P.S. I’m home at last. The trip was great, but exhausting. Pictures are coming. I have a couple of deadlines to attend to in the next day or two, but I should be back to my regular blogging schedule after that.

Good Cop, Bad Cop: Atheist Activism

Defending Disruption

I’m still on the road, and am too tired to write anything new, so here’s something from the archives that I think will be new to most of you. I wrote this in 2003, at the beginning of the second Persian Gulf War, when anti-war protests seriously disrupted traffic and business in San Francisco for about a week. It never got published, but I like it and think it’s important, so I’m publishing it here.

Defending Disruption

I’ve had some disturbing conversations with friends lately. These are people I respect, people who are solidly progressive/liberal. They’re vehemently against the war — and yet they’re also vehemently against the recent anti-war protests that blocked traffic in downtown San Francisco. They argue that the protests disrupted life for everyone, disrupted the lives of people who aren’t responsible for the war and many of whom oppose it. They argue that the protests endangered lives by blocking traffic for emergency vehicles. They argue that a disruptive annoyance isn’t a good way to convince anyone of your position. Here’s what I want to say to my friends — and to any progressives/liberals who share their irritation and anger.

I want you to think about resistance movements of the past. Think about the railroad strikes in the early days of the labor movement. The Vietnam protests. Gandhi and the Indian resistance to British occupation. The early days of ACT-UP. Heck, the American Revolution. Pick the ones you’re fondest of. And think about how disruptive these movements were to the lives of everyday people, people who had little or nothing to do with the injustices being protested. Think about the traffic that was blocked by, say, Dr. King’s March on Washington: think about all the people who agreed with the marchers and yet couldn’t get to work because of them.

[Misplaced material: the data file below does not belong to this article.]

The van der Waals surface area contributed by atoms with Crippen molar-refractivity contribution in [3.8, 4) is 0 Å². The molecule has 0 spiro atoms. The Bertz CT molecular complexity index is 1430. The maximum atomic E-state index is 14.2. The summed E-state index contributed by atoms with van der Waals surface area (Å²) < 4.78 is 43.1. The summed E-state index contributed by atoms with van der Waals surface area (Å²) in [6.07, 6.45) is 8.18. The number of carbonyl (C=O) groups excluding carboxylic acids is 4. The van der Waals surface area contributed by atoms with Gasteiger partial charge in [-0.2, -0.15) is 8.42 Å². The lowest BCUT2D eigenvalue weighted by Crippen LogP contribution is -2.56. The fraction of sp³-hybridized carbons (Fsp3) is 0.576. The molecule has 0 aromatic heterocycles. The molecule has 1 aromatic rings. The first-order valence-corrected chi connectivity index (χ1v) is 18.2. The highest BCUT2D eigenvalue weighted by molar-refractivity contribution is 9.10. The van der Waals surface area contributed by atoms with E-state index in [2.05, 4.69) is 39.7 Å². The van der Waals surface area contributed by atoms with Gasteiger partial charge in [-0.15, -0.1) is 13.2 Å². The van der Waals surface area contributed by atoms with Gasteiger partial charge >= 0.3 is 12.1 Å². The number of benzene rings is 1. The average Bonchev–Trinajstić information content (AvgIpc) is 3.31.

Yet when progressives/liberals talk about these movements now, they don’t complain about what a stressful, annoying inconvenience they must have been. They speak about these movements warmly, with respect and admiration for the protesters’ bravery in taking unpopular stands and putting their bodies and livelihoods on the line for them. Why are the anti-war protests different?

If you want a more recent example, think about the UPS strike of a few years back. Damn, was that annoying. It was a much bigger inconvenience than the recent street-blocking anti-war protests, and it inconvenienced a lot more people, and it went on for longer. But every progressive/liberal I knew was solidly in support of the drivers, and more than willing to accept the inconveniences caused by the strike. And while I don’t mean to trivialize the UPS drivers’ cause, the injustices they were protesting were nowhere near on the same scale as the injustices of the current war.

Why are the anti-war protests different?

Lots of things disrupt traffic. Giants games, Chinese New Year, Pink Saturday, the Bay to Breakers marathon. All of these make it hard to get around the city, for regular folks as well as emergency vehicles. And I’ve never heard the kind of vehement anger against these events that I’ve heard about the anti-war protests.